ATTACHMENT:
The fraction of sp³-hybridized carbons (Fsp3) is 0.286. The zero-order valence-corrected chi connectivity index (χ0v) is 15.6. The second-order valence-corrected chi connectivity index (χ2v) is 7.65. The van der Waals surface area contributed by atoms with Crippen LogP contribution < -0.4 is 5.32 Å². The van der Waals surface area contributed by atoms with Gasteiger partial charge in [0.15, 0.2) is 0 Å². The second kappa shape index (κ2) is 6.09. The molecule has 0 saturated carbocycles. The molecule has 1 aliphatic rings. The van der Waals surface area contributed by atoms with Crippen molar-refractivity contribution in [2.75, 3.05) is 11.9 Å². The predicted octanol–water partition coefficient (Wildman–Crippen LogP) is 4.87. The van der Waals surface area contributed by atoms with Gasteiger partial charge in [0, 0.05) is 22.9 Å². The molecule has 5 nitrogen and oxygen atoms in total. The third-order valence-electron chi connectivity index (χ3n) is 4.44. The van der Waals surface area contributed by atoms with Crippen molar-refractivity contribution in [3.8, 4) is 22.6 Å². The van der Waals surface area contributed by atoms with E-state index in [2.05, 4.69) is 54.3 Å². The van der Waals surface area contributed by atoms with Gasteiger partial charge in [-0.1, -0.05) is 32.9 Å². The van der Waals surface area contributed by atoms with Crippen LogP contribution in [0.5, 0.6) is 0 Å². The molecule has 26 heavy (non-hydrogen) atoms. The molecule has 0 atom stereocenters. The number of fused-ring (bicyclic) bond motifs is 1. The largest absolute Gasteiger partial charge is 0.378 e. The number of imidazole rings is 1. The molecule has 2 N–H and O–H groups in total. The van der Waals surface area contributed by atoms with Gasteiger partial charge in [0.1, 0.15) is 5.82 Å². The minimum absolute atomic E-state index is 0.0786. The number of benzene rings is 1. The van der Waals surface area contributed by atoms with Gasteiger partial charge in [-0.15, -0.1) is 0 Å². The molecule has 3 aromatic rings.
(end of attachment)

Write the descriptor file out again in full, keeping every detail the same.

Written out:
The fraction of sp³-hybridized carbons (Fsp3) is 0.286. The zero-order valence-corrected chi connectivity index (χ0v) is 15.6. The second-order valence-corrected chi connectivity index (χ2v) is 7.65. The van der Waals surface area contributed by atoms with Crippen LogP contribution < -0.4 is 5.32 Å². The van der Waals surface area contributed by atoms with Gasteiger partial charge in [0.15, 0.2) is 0 Å². The second kappa shape index (κ2) is 6.09. The molecule has 0 saturated carbocycles. The molecule has 1 aliphatic rings. The van der Waals surface area contributed by atoms with Crippen molar-refractivity contribution in [2.75, 3.05) is 11.9 Å². The predicted octanol–water partition coefficient (Wildman–Crippen LogP) is 4.87. The van der Waals surface area contributed by atoms with Gasteiger partial charge in [0, 0.05) is 22.9 Å². The molecule has 5 nitrogen and oxygen atoms in total. The third-order valence-electron chi connectivity index (χ3n) is 4.44. The van der Waals surface area contributed by atoms with Crippen molar-refractivity contribution in [3.8, 4) is 22.6 Å². The van der Waals surface area contributed by atoms with E-state index in [2.05, 4.69) is 54.3 Å². The van der Waals surface area contributed by atoms with Gasteiger partial charge in [-0.1, -0.05) is 32.9 Å². The van der Waals surface area contributed by atoms with Crippen LogP contribution in [0.5, 0.6) is 0 Å². The molecule has 26 heavy (non-hydrogen) atoms. The molecule has 0 atom stereocenters. The number of fused-ring (bicyclic) bond motifs is 1. The largest absolute Gasteiger partial charge is 0.378 e. The number of imidazole rings is 1. The molecule has 2 N–H and O–H groups in total. The van der Waals surface area contributed by atoms with Gasteiger partial charge in [0.1, 0.15) is 5.82 Å². The minimum absolute atomic E-state index is 0.0786. The number of benzene rings is 1. The van der Waals surface area contributed by atoms with Gasteiger partial charge in [-0.15, -0.1) is 0 Å². The molecule has 3 aromatic rings.